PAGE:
In answer to your hypothetical question, Drone is unapologetically a member of the species, Techno-Thrillum Militaria. It’s chock full o’ military-thriller violence and the usual tropes of the genre, but that might not be enough of a draw for your discerning reader. In truth, the book is not just about drones; it’s also about identity. The factual drone technology in the novel is absolutely fascinating, but the people who operate those systems are even more interesting. I write about damaged people because I am one myself, and the series protagonist, Troy Pearce, is definitely a wounded man. Troy’s arc throughout the series follows his struggle to answer the question: What does it mean to be a true warrior in service of a government you no longer trust? That’s a variation on a question many American citizens are asking today. Drone poses a number of answers; I leave it for the reader to decide which one is best for them. Don’t get me wrong—I don’t believe in moral ambiguity. There really are bad actors out there who mean to do us great harm. But I do believe in moral complexity, and sometimes my most dangerous enemy in the world is the guy in the mirror staring back at me in the morning when I’m shaving. So what I’m trying to say is this: if you shave, or know someone who shaves, you MUST buy my book. Period.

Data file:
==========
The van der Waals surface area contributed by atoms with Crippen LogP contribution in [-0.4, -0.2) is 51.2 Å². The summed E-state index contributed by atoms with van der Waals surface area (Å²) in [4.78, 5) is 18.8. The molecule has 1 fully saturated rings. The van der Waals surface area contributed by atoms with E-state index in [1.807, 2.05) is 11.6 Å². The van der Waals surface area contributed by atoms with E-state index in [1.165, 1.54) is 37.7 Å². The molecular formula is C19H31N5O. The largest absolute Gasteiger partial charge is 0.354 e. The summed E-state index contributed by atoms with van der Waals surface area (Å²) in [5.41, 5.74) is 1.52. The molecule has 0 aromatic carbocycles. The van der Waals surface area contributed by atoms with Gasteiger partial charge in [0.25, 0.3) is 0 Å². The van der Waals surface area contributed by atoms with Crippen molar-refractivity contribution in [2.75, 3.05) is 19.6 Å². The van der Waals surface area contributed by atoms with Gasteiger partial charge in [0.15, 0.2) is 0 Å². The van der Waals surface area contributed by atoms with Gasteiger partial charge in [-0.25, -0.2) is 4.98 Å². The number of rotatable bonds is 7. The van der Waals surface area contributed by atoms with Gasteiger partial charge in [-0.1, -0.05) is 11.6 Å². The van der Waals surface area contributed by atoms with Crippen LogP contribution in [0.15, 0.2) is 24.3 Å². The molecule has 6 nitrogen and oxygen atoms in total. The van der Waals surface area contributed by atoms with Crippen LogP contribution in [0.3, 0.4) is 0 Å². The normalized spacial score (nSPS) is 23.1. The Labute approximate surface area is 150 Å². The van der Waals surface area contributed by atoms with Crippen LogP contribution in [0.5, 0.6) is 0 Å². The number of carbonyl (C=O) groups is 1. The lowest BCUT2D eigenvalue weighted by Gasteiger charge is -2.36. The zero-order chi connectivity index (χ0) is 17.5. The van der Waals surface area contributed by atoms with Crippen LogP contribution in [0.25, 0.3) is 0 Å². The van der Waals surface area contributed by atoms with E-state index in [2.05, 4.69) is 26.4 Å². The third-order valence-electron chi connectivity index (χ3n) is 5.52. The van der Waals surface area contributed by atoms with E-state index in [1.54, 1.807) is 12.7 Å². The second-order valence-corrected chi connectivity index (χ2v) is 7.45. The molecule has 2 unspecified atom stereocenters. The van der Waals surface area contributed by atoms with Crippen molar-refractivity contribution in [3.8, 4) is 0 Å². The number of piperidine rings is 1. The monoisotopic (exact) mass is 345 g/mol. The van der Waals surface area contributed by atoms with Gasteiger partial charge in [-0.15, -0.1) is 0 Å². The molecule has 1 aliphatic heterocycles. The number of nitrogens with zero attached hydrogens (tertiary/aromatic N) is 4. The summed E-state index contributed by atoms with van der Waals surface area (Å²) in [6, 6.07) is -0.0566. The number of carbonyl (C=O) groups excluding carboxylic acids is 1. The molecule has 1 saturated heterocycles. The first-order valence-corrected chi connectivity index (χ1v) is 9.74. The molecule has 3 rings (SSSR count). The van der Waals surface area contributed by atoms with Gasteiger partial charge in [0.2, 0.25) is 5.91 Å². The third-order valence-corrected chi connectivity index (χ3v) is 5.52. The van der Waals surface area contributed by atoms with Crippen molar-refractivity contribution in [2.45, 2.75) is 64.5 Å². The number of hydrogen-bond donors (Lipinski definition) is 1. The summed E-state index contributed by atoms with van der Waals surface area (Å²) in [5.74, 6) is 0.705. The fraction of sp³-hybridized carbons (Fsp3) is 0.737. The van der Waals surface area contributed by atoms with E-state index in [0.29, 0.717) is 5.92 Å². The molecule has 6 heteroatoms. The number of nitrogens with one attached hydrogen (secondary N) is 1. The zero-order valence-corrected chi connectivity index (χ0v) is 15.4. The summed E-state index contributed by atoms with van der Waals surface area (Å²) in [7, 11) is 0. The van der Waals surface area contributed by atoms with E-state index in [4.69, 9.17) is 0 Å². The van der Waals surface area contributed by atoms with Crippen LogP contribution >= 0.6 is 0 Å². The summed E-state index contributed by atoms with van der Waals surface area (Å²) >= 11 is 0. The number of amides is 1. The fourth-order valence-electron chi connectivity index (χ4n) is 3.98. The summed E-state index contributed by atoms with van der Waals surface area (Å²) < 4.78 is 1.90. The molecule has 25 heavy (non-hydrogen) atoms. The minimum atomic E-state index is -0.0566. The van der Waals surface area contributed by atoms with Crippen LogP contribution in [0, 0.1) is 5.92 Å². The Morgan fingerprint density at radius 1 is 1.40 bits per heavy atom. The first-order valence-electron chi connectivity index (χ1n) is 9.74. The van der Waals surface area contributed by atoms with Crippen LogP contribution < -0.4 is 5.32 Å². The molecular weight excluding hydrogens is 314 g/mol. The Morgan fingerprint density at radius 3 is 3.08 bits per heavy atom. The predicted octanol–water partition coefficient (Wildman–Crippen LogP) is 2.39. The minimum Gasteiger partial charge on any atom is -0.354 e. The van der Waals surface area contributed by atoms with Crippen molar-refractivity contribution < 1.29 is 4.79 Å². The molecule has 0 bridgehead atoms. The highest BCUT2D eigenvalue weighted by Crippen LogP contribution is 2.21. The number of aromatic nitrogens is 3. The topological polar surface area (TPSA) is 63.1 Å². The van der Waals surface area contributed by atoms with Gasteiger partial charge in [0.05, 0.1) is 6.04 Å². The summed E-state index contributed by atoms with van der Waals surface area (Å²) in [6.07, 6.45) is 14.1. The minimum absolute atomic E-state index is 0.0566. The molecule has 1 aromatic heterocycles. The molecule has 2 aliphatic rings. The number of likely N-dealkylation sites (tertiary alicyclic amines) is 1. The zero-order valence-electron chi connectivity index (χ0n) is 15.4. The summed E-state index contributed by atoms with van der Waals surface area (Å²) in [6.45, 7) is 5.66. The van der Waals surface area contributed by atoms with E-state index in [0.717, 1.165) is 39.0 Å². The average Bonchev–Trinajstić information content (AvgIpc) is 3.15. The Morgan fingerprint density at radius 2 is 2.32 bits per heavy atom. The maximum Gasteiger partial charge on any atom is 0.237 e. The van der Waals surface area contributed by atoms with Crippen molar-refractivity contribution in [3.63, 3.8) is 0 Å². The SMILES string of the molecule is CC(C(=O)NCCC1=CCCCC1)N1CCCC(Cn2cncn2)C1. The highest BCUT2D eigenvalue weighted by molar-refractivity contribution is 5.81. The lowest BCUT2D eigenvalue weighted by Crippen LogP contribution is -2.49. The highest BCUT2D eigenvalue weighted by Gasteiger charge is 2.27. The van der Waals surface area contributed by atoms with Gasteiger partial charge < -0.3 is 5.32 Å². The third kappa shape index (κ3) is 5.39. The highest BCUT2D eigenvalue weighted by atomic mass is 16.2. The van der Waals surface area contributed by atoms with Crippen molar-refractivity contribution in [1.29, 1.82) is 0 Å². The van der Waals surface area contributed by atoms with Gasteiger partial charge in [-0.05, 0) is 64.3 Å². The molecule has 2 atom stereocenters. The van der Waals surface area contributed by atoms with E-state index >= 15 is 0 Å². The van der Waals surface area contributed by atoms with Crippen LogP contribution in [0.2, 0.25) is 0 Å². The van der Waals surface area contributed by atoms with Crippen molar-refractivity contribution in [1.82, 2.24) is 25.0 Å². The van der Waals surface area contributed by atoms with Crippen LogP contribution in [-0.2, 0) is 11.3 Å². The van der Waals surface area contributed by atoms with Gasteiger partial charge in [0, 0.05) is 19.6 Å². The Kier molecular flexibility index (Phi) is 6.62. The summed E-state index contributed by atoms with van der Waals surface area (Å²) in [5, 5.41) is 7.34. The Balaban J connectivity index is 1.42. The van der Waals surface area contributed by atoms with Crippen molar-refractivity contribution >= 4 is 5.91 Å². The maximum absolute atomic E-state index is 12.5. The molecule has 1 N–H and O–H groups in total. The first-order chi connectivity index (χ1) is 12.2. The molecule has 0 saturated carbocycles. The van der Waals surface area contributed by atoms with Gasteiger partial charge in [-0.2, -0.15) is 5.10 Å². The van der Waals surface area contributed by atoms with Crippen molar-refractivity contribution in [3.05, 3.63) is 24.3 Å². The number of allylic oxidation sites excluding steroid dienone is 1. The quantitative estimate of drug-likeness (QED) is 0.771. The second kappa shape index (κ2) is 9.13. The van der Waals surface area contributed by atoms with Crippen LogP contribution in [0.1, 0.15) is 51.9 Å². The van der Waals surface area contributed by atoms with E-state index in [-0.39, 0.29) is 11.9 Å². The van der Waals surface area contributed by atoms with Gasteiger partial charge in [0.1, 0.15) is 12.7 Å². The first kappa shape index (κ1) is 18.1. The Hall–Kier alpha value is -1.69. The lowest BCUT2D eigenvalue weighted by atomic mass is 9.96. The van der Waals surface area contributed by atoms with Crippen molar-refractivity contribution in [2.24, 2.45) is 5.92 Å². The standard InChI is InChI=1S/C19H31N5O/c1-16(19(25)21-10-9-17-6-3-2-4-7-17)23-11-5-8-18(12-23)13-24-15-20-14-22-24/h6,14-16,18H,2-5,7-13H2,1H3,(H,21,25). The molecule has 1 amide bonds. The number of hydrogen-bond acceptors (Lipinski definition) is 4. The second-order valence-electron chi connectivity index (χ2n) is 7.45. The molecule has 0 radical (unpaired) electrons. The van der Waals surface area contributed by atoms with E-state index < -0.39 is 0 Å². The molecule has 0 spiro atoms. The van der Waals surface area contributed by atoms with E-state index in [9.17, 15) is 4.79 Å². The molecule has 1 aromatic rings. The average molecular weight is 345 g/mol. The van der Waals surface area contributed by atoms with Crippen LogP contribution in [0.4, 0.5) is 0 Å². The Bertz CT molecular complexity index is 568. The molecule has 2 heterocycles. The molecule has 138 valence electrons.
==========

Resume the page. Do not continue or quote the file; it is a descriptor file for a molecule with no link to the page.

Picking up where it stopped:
Gazala:    What are books for?

Maden:    All fiction is a lie, but the best novels can still tell the truth.

Gazala:    W. Somerset Maugham said, "There are three rules for writing the novel. Unfortunately, no one knows what they are." Do you agree, or disagree, and why?